Re technique, your whole mechanism looks pretty stiff to me, and it seems to get stiffer as the tune goes on. In particular, when you're playing the melody, by the time you get to the B part your wrist looks like it's pretty locked. When you switch to rhythm you loosen your wrist and it looks much more comfortable. 

I'll give you an exercise that I gave to Torgier to help practicing loseness when playing single notes: on one string, start out playing SLOW up and down 16th notes. You can just play an open string. Gradually speed up and keep going until you are playing fast and keep going and going until you are playing as fast as you can. While you’re doing this maintain the sense of mindfulness. You don’t have to worry about sounding or even being musical. Just try to stay relaxed and probe at what it feels like to push your limits. What I hope will happen is that your technique/body will ”do what needs to be done” to try and accommodate this physical exploration. Your forearm might be free to move a little more, your wrist might feel different and out of control. Just be open to it all and try to notice what’s happening without trying to control any of it. You might also try playing the tune with a comically loose wrist. Make it sloppy. You've got a free pass to do so. But feel what it feels like for your wrist to move when you're playing single notes. Cultivate that feeling. In time with mindful practice your body will sort out the details of "cleaning up" your right hand performance.

There was a great discussion about this particular topic in the Gold Rush A Melody lesson that you might be interested in reading through:



Kip Marchetti
Kip Marchetti Aug 24, 2016

Chris - Thanks for the thumbs up. Yes ... tension is my middle name and I will continue to work on loosening the right hand, arm, and wrist. I have also been working on developing more of a floating right hand, a.k.a. removing right hand from bridge with varying degrees of success. I want to have solid technique but that is something one really has to work at ... as with any craft. I'm looking forward to the next lesson in this series with hopes that someday you will show us Ginseng Sullivan. It's another new favorite of mine from Norman Blake and another that you guys did a fine rendition of on Avalon.

Kip Marchetti
Kip Marchetti Aug 23, 2016

When I decided to join Sonic Junction I couldn't pick a lick. Over the past however many months I've become a big fan of this kind of music and of Chris Eldridge. I certainly can't play as well as I wish I could but I can play a little and I'm motivated to get better and work on problem areas like timing and speed. I like this song and I love the way you all played it on Avalon. So, here I am posting again while I continue to work on Five Pound Hammer and Church Street Blues so on and so forth.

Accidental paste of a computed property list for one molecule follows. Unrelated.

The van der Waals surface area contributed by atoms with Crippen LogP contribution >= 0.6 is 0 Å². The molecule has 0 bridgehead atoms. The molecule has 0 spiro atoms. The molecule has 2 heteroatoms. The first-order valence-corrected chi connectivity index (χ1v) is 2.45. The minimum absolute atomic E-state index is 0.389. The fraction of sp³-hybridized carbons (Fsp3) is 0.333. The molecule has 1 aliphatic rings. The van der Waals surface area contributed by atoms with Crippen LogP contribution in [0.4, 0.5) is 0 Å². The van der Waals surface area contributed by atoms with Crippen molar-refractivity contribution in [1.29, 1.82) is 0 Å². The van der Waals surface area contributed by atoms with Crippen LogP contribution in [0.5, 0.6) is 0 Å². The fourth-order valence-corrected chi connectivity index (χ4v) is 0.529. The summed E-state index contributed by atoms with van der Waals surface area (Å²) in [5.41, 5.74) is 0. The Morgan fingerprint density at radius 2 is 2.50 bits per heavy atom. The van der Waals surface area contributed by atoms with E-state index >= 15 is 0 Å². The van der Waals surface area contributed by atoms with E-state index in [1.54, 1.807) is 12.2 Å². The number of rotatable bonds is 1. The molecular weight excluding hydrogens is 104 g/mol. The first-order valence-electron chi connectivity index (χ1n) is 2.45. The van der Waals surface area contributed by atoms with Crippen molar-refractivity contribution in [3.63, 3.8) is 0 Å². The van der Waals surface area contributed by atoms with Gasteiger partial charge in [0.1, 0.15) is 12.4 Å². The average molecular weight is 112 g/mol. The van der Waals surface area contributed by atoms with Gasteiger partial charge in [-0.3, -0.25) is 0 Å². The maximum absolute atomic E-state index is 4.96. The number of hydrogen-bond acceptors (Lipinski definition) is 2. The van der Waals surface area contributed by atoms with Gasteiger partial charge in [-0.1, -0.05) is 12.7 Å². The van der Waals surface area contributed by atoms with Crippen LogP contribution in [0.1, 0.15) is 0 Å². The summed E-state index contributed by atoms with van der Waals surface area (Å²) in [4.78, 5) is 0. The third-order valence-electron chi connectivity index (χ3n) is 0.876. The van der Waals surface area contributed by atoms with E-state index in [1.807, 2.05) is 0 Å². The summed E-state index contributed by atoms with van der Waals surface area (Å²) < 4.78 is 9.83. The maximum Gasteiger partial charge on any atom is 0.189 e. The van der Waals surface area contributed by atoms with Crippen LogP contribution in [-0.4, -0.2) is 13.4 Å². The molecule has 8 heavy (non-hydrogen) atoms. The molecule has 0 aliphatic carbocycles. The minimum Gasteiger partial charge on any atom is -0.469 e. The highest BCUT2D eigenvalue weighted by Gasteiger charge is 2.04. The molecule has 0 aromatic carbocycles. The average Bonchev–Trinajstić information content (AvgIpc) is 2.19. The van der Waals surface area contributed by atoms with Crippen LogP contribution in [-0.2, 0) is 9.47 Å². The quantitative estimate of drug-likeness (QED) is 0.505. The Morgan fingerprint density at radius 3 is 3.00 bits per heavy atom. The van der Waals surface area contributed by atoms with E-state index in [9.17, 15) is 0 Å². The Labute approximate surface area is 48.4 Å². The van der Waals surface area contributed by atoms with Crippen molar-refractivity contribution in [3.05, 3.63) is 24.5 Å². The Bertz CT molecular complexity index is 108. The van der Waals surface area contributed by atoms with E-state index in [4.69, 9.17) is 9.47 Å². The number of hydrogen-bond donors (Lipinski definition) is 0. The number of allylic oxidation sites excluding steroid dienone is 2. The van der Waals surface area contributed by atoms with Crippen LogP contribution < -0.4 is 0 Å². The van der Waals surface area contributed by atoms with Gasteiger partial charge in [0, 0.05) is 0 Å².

Chris Eldridge
Chris Eldridge Aug 24, 2016

Nailed it! GREAT job, Kip! My main piece of advice is to try and let your right hand and arm FLOW a bit more. I actually really like the way that you are articulating the melody, but for practice's sake, try keeping your right hand/arm/wrist really loose and relaxed. This will probably even out the way you are playing the melody, which will probably make it sound a little less interesting in the short term, but I want you to try that in pursuit of bettering your technique (which you can then use in service of your cool articulations/dynamics). 

Roy Cotton
Roy Cotton Aug 21, 2016

Chris , I signed up at Sonic Junction for and waited for Church Street Blues, after I saw you on the tribute play through on the Bourgeois on youtube. And about that song i just say, wow, both your play through and your lessons on Sonic. I had planned to pay only for that one song lesson month , but after several months now  you just keep putting them out there. I have been taking blue grass lessons in Austin, Tx from Eddie Collins for 5 years and have come a long way with Eddie , to get to where i will even attempt something like Church Street Blues. But after working on your versions of several other songs on Sonic , I feel like I have a second instructor, and am working on Whiskey and Wildwood and others now as well.You make it look so easy, with so many cool things you add to all  these numbers,  keep up the great work. Roy 

Chris Eldridge
Chris Eldridge Aug 21, 2016

Thanks so much Roy! Glad you're enjoying them!